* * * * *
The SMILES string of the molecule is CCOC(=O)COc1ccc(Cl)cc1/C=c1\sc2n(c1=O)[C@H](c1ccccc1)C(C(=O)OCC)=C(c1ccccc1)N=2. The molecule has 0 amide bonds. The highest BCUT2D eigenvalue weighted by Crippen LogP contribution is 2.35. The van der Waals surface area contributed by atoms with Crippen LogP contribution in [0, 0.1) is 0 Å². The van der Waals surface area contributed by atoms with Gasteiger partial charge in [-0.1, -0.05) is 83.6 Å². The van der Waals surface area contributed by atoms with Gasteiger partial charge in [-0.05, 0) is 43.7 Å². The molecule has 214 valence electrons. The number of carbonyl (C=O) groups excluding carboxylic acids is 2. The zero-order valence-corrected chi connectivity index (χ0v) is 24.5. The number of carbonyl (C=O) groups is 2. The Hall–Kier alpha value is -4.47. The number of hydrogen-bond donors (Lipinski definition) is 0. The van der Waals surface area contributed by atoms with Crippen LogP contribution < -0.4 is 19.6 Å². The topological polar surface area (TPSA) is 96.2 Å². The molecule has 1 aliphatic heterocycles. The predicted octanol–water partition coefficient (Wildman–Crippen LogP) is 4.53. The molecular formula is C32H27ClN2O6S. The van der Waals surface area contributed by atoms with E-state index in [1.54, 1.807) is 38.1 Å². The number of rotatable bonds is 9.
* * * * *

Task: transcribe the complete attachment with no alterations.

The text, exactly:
The SMILES string of the molecule is CCOC(=O)COc1ccc(Cl)cc1/C=c1\sc2n(c1=O)[C@H](c1ccccc1)C(C(=O)OCC)=C(c1ccccc1)N=2. The molecule has 0 amide bonds. The highest BCUT2D eigenvalue weighted by Crippen LogP contribution is 2.35. The van der Waals surface area contributed by atoms with Crippen LogP contribution in [0, 0.1) is 0 Å². The van der Waals surface area contributed by atoms with Gasteiger partial charge in [-0.1, -0.05) is 83.6 Å². The van der Waals surface area contributed by atoms with Gasteiger partial charge in [-0.05, 0) is 43.7 Å². The molecule has 214 valence electrons. The number of carbonyl (C=O) groups excluding carboxylic acids is 2. The zero-order valence-corrected chi connectivity index (χ0v) is 24.5. The number of carbonyl (C=O) groups is 2. The Hall–Kier alpha value is -4.47. The number of hydrogen-bond donors (Lipinski definition) is 0. The van der Waals surface area contributed by atoms with Crippen LogP contribution < -0.4 is 19.6 Å². The topological polar surface area (TPSA) is 96.2 Å². The molecule has 1 aliphatic heterocycles. The predicted octanol–water partition coefficient (Wildman–Crippen LogP) is 4.53. The molecular formula is C32H27ClN2O6S. The van der Waals surface area contributed by atoms with E-state index in [1.54, 1.807) is 38.1 Å². The number of rotatable bonds is 9.